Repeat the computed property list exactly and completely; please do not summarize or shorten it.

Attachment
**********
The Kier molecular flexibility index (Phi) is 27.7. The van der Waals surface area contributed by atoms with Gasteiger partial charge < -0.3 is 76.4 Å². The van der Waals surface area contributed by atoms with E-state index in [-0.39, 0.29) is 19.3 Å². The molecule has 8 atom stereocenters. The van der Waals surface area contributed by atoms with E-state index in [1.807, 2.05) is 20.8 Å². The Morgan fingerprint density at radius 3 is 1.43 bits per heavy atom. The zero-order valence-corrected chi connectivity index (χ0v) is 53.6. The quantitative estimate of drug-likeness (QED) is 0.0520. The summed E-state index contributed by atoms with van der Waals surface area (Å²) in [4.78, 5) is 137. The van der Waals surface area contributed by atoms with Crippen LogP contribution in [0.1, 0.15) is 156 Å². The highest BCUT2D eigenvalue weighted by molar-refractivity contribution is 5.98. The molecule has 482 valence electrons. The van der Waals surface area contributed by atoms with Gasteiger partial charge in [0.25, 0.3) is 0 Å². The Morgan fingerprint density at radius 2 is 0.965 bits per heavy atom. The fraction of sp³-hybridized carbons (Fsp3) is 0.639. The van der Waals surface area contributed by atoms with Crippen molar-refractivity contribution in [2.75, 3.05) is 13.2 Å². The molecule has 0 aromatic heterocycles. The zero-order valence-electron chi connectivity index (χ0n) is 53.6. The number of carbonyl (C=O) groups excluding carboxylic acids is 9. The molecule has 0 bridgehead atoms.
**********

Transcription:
The Kier molecular flexibility index (Phi) is 27.7. The van der Waals surface area contributed by atoms with Gasteiger partial charge < -0.3 is 76.4 Å². The van der Waals surface area contributed by atoms with E-state index in [-0.39, 0.29) is 19.3 Å². The molecule has 8 atom stereocenters. The van der Waals surface area contributed by atoms with E-state index in [1.807, 2.05) is 20.8 Å². The Morgan fingerprint density at radius 3 is 1.43 bits per heavy atom. The zero-order valence-corrected chi connectivity index (χ0v) is 53.6. The quantitative estimate of drug-likeness (QED) is 0.0520. The summed E-state index contributed by atoms with van der Waals surface area (Å²) in [4.78, 5) is 137. The van der Waals surface area contributed by atoms with Crippen LogP contribution in [0.1, 0.15) is 156 Å². The highest BCUT2D eigenvalue weighted by molar-refractivity contribution is 5.98. The molecule has 482 valence electrons. The van der Waals surface area contributed by atoms with Gasteiger partial charge in [0.25, 0.3) is 0 Å². The Morgan fingerprint density at radius 2 is 0.965 bits per heavy atom. The fraction of sp³-hybridized carbons (Fsp3) is 0.639. The van der Waals surface area contributed by atoms with Crippen molar-refractivity contribution in [2.75, 3.05) is 13.2 Å². The molecule has 0 aromatic heterocycles. The zero-order valence-electron chi connectivity index (χ0n) is 53.6. The number of carbonyl (C=O) groups excluding carboxylic acids is 9. The molecule has 0 bridgehead atoms.